5. Anneal the primers for 1 minute at the same temperature as given in step 2.
    6. Extend for 1 minute at 72oC.
    7. Denature the sample at 94oC for 1 minute.
    8. Calculate the Tm for the entire length of the primer.  If it is greater than 70oC, use an annealling temperature of 65oC.  For a Tm less than 70oC, use an annealling temperature that is 5oC below the calculated Tm.  Allow the annealling to occur for 1 minute.
    9. Extend for 1 minute at 72oC.
    10. Repeat steps seven to nine 28 more times.
    11. As the final step, allow an extension time at 72oC for 10 minutes and then hold the sample at 10oC until you have a chance to place the sample on ice or in the freezer.

Isolating the PCR insert (this skips gel purification and assumes that the desired fragment is the major product in the PCR reaction).

  1. Add 150 ul of 0.1 M NaCl, 10 mM Tris pH 8, 10 mM EDTA to the PCR reaction.
  2. Phenol extract the diluted PCR reaction 2 times.  For each extraction, the volume of organic solution is approximately equal to the volume of aqueous material.  If the interface between phases is clear, remove the organic phase with a pipette and discard it.  If the interface is cloudy, transfer the aqueous phase to a fresh tube.
  3. Extract 1 time with Ether and then incubate at 37oC for 5' to evaporate residual ether. (In this case, ether is used instead of chloroform to remove the residual phenol because any chloroform left at the bottom of the tube could interfere with the subsequent spermine precipitation.
  4. Add 10 ul of 100 mM spermine. Perform steps 4 through 11 as described in the spermine precipitation protocol.  This involves spermine precipitation followed by ethanol precipitation.  Use Sodium Acetate when you dissolve the spermine precipitate.
    1. I recommend using spermine precipitation because it removes primer and nucleotides leftover from the PCR reaction.  I'll note that the same can be achieved by gel-purifiying the PCR products.  Spermine is reported not to precipitate fragments less than 50 nucleotides.  I'll also note that I've successfully cloned PCR fragments that have not been spermine precipitated; these were only subjected to organic extractions and ethanol precipitation.
  5. Dissolve the ethanol precipitate in TE (typically 20 ul) and check the concentration with the fluorometer.
  6. Digest the DNA with the desired enzymes.  Cut several hundred nanograms if possible, which should be more than what is needed for a typical cloning.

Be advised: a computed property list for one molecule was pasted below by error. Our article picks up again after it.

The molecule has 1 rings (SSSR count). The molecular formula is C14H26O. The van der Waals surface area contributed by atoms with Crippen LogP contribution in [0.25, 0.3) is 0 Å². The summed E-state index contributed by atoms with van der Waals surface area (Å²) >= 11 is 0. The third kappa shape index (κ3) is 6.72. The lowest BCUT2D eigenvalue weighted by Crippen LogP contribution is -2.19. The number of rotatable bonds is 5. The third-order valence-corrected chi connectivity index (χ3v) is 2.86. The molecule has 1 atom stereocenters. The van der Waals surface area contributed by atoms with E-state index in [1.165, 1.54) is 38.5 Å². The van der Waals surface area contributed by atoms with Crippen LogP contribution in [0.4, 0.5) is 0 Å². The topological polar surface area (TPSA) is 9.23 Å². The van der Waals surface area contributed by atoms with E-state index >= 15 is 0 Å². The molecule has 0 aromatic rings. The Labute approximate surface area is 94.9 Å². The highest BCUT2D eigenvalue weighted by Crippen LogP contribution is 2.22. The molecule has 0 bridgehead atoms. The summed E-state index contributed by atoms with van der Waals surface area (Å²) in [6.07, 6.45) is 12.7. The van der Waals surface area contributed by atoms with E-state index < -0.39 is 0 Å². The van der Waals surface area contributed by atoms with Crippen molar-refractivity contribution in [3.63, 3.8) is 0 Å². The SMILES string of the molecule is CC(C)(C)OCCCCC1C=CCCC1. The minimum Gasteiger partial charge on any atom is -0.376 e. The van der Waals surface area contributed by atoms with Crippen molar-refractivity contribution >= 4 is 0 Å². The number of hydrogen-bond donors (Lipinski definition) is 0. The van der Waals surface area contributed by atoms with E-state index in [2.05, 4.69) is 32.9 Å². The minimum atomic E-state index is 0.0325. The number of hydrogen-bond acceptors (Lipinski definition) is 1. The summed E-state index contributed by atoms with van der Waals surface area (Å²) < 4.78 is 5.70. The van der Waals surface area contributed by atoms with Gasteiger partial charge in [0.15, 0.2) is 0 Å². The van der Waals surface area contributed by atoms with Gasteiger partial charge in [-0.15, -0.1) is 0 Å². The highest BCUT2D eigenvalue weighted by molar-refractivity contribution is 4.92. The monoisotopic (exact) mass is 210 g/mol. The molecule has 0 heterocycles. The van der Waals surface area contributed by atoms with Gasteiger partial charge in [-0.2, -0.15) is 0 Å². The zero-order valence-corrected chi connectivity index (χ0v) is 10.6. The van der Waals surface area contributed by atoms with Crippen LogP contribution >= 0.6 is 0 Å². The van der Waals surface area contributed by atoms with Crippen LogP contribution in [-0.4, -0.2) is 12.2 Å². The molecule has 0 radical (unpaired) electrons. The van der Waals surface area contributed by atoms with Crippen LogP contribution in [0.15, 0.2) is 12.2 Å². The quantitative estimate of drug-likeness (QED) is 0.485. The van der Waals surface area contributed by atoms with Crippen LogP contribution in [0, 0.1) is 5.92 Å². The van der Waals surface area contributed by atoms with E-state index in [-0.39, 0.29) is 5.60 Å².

7. Inactivate the restriction enzymes with heat or by phenol extraction.  Check the New England Biolabs catalog for a list of enzymes that are susceptable to heat inactivation.
  8. Store the fragments in the freezer.

Ligating the fragments.

  1. Set up ligations between the PCR product and vector fragment.  If necessary, ethanol precipitate fragments so the ligation reactions can be set up with appropriate amounts of DNA.  I recommend using 100 ng of vector (3 to 15 kb) and 6 fold molar excess of insert when ligating the insert into a single vector fragment.  Although the ligase preparations come with 10X buffer, I usually put the fragments in a total volume of 20 ul of NEB buffer 2 supplemented with final concentrations of 1 mM ATP and 100 ng/ul BSA.
    1. The Maniatis cloning manual  (see page 1.68) recommends that you heat your DNA at 45oC for 5' minutes before adding buffer components or ligase to the reaction.  This heating step melts ends that have annealled together.  I rarely do this, but you might try this if you aren't getting enough transformants.
  2. Ligate overnight at 15 oC.
    1. I strongly recommend comparing a portion of the ligated material to non-ligated material on a gel.  In addition to ligating to the vector, the PCR insert should ligate to itself and form a ladder.  If you don't see this ladder, it would suggest that the enzymes failed to cut the ends of the PCR fragments.  In this case, the ends of the fragments are not phosphorylated so the PCR fragments will be unable to ligate to each other or to the vector (unless the vector has a blunt end).
  3. Store the DNA in the freezer until you are ready to transform bacteria.

Transforming E. coli.

  1. Use the transformation procedure described here.  I usually use 6 ul of the ligation mix.  Unless you are certain that the cells are good,  set up a no DNA control and a positive control with 1 to 10 ng of uncut vector.
  2. A description of Blue/White screen, which you might employ with pUC or BlueScript vectors is provided here on the latter half of the page.  This link also provides a description of how to prepare LB plates.